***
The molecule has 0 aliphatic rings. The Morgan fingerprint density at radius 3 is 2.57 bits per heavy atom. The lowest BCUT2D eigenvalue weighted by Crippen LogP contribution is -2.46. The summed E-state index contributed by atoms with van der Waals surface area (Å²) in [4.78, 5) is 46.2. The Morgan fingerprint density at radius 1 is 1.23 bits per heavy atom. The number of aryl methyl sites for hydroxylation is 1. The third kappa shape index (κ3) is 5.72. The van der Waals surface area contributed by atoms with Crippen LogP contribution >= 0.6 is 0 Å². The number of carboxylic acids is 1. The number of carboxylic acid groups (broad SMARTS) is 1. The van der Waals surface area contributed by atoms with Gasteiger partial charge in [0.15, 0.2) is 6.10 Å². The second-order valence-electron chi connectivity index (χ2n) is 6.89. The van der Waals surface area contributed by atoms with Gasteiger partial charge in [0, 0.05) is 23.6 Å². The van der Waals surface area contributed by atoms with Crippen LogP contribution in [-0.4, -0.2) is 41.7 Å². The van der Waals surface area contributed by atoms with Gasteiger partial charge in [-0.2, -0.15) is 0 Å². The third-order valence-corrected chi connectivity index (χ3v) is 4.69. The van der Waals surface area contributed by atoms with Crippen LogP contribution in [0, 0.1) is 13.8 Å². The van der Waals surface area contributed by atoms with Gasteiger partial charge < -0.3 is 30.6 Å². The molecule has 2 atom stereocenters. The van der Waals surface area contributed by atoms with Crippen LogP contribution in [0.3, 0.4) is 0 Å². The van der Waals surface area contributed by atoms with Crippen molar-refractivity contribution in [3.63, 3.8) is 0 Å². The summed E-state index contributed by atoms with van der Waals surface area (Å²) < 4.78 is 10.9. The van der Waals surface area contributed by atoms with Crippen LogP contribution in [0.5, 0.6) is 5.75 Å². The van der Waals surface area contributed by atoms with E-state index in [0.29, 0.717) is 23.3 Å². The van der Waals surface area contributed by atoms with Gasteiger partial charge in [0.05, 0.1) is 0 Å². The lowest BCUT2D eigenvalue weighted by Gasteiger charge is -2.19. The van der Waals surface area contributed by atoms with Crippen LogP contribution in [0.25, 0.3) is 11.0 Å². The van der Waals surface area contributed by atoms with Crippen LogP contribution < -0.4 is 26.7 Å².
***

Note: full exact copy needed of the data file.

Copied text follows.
The molecule has 0 aliphatic rings. The Morgan fingerprint density at radius 3 is 2.57 bits per heavy atom. The lowest BCUT2D eigenvalue weighted by Crippen LogP contribution is -2.46. The summed E-state index contributed by atoms with van der Waals surface area (Å²) in [4.78, 5) is 46.2. The Morgan fingerprint density at radius 1 is 1.23 bits per heavy atom. The number of aryl methyl sites for hydroxylation is 1. The third kappa shape index (κ3) is 5.72. The van der Waals surface area contributed by atoms with Crippen LogP contribution >= 0.6 is 0 Å². The number of carboxylic acids is 1. The number of carboxylic acid groups (broad SMARTS) is 1. The van der Waals surface area contributed by atoms with Gasteiger partial charge in [0.15, 0.2) is 6.10 Å². The second-order valence-electron chi connectivity index (χ2n) is 6.89. The van der Waals surface area contributed by atoms with Gasteiger partial charge in [0, 0.05) is 23.6 Å². The van der Waals surface area contributed by atoms with Crippen LogP contribution in [-0.4, -0.2) is 41.7 Å². The van der Waals surface area contributed by atoms with Gasteiger partial charge in [-0.2, -0.15) is 0 Å². The third-order valence-corrected chi connectivity index (χ3v) is 4.69. The van der Waals surface area contributed by atoms with Crippen LogP contribution in [0, 0.1) is 13.8 Å². The van der Waals surface area contributed by atoms with Gasteiger partial charge < -0.3 is 30.6 Å². The molecule has 2 atom stereocenters. The van der Waals surface area contributed by atoms with Crippen LogP contribution in [0.3, 0.4) is 0 Å². The van der Waals surface area contributed by atoms with Crippen molar-refractivity contribution in [3.63, 3.8) is 0 Å². The summed E-state index contributed by atoms with van der Waals surface area (Å²) < 4.78 is 10.9. The van der Waals surface area contributed by atoms with Crippen LogP contribution in [0.5, 0.6) is 5.75 Å². The van der Waals surface area contributed by atoms with E-state index in [0.29, 0.717) is 23.3 Å². The van der Waals surface area contributed by atoms with Gasteiger partial charge in [0.05, 0.1) is 0 Å². The lowest BCUT2D eigenvalue weighted by Gasteiger charge is -2.19. The van der Waals surface area contributed by atoms with Crippen LogP contribution in [0.25, 0.3) is 11.0 Å². The van der Waals surface area contributed by atoms with Crippen LogP contribution < -0.4 is 26.7 Å².